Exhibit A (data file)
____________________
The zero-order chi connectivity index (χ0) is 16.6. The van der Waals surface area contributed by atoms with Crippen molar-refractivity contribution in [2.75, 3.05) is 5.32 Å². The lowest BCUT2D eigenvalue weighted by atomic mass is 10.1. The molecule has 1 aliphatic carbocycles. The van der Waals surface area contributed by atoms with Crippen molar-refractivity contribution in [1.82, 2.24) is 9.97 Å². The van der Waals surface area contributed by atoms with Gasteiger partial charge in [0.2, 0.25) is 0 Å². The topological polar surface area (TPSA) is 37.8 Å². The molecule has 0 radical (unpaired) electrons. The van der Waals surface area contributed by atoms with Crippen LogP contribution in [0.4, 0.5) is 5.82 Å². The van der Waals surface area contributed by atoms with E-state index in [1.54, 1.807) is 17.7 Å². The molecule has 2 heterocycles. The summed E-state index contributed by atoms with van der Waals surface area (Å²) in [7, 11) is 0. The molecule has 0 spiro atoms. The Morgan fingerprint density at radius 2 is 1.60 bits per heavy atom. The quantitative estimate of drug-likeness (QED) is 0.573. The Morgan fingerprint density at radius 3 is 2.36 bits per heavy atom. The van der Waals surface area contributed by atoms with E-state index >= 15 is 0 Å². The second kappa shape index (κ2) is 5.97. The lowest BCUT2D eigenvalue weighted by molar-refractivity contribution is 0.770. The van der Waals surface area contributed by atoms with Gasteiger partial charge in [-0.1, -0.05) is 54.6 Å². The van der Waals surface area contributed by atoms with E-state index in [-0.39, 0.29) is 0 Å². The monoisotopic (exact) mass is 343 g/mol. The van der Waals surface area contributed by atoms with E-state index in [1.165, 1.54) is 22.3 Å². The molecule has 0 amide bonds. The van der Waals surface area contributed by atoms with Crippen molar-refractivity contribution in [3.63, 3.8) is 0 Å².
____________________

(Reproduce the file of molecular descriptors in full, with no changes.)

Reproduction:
The zero-order chi connectivity index (χ0) is 16.6. The van der Waals surface area contributed by atoms with Crippen molar-refractivity contribution in [2.75, 3.05) is 5.32 Å². The lowest BCUT2D eigenvalue weighted by atomic mass is 10.1. The molecule has 1 aliphatic carbocycles. The van der Waals surface area contributed by atoms with Crippen molar-refractivity contribution in [1.82, 2.24) is 9.97 Å². The van der Waals surface area contributed by atoms with Gasteiger partial charge in [0.2, 0.25) is 0 Å². The topological polar surface area (TPSA) is 37.8 Å². The molecule has 0 radical (unpaired) electrons. The van der Waals surface area contributed by atoms with Crippen LogP contribution in [0.4, 0.5) is 5.82 Å². The van der Waals surface area contributed by atoms with E-state index in [1.54, 1.807) is 17.7 Å². The molecule has 2 heterocycles. The summed E-state index contributed by atoms with van der Waals surface area (Å²) in [7, 11) is 0. The molecule has 0 spiro atoms. The Morgan fingerprint density at radius 2 is 1.60 bits per heavy atom. The quantitative estimate of drug-likeness (QED) is 0.573. The Morgan fingerprint density at radius 3 is 2.36 bits per heavy atom. The van der Waals surface area contributed by atoms with E-state index >= 15 is 0 Å². The second kappa shape index (κ2) is 5.97. The lowest BCUT2D eigenvalue weighted by molar-refractivity contribution is 0.770. The van der Waals surface area contributed by atoms with Gasteiger partial charge in [-0.1, -0.05) is 54.6 Å². The van der Waals surface area contributed by atoms with E-state index in [-0.39, 0.29) is 0 Å². The monoisotopic (exact) mass is 343 g/mol. The van der Waals surface area contributed by atoms with E-state index in [1.165, 1.54) is 22.3 Å². The molecule has 0 amide bonds. The van der Waals surface area contributed by atoms with Crippen molar-refractivity contribution in [3.63, 3.8) is 0 Å².